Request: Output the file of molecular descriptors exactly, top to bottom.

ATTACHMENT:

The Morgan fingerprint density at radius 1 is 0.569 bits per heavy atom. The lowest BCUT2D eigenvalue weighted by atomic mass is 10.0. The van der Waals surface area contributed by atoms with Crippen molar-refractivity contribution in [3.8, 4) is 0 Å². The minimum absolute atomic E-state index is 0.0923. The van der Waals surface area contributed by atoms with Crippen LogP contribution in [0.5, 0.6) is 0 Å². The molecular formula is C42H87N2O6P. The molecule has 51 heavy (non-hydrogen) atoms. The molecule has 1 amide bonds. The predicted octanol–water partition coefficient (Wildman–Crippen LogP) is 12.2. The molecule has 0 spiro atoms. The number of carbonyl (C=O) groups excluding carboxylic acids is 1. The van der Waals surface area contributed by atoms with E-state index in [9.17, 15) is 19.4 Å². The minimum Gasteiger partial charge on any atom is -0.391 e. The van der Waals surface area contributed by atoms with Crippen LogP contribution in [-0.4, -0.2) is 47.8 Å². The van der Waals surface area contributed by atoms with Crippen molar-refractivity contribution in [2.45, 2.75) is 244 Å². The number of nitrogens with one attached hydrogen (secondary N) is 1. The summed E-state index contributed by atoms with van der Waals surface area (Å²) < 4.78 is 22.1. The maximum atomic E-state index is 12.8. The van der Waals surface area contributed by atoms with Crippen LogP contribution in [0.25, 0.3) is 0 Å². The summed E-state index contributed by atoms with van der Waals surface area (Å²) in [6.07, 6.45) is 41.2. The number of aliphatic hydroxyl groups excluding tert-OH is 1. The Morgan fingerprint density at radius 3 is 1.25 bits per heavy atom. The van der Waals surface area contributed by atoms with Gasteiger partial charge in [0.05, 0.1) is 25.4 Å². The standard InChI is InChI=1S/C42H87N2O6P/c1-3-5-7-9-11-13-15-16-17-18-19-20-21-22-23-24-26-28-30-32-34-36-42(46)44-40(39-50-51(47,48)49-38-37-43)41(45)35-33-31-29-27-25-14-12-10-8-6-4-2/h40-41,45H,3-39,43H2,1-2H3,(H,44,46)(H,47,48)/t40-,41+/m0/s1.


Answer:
The Morgan fingerprint density at radius 1 is 0.569 bits per heavy atom. The lowest BCUT2D eigenvalue weighted by atomic mass is 10.0. The van der Waals surface area contributed by atoms with Crippen molar-refractivity contribution in [3.8, 4) is 0 Å². The minimum absolute atomic E-state index is 0.0923. The van der Waals surface area contributed by atoms with Crippen LogP contribution in [0.5, 0.6) is 0 Å². The molecular formula is C42H87N2O6P. The molecule has 51 heavy (non-hydrogen) atoms. The molecule has 1 amide bonds. The predicted octanol–water partition coefficient (Wildman–Crippen LogP) is 12.2. The molecule has 0 spiro atoms. The number of carbonyl (C=O) groups excluding carboxylic acids is 1. The van der Waals surface area contributed by atoms with E-state index in [9.17, 15) is 19.4 Å². The minimum Gasteiger partial charge on any atom is -0.391 e. The van der Waals surface area contributed by atoms with Crippen LogP contribution in [-0.4, -0.2) is 47.8 Å². The van der Waals surface area contributed by atoms with Crippen molar-refractivity contribution in [2.45, 2.75) is 244 Å². The number of nitrogens with one attached hydrogen (secondary N) is 1. The summed E-state index contributed by atoms with van der Waals surface area (Å²) < 4.78 is 22.1. The maximum atomic E-state index is 12.8. The van der Waals surface area contributed by atoms with Crippen LogP contribution in [0.25, 0.3) is 0 Å². The summed E-state index contributed by atoms with van der Waals surface area (Å²) in [6.07, 6.45) is 41.2. The number of aliphatic hydroxyl groups excluding tert-OH is 1. The Morgan fingerprint density at radius 3 is 1.25 bits per heavy atom. The van der Waals surface area contributed by atoms with Gasteiger partial charge in [0.05, 0.1) is 25.4 Å². The standard InChI is InChI=1S/C42H87N2O6P/c1-3-5-7-9-11-13-15-16-17-18-19-20-21-22-23-24-26-28-30-32-34-36-42(46)44-40(39-50-51(47,48)49-38-37-43)41(45)35-33-31-29-27-25-14-12-10-8-6-4-2/h40-41,45H,3-39,43H2,1-2H3,(H,44,46)(H,47,48)/t40-,41+/m0/s1.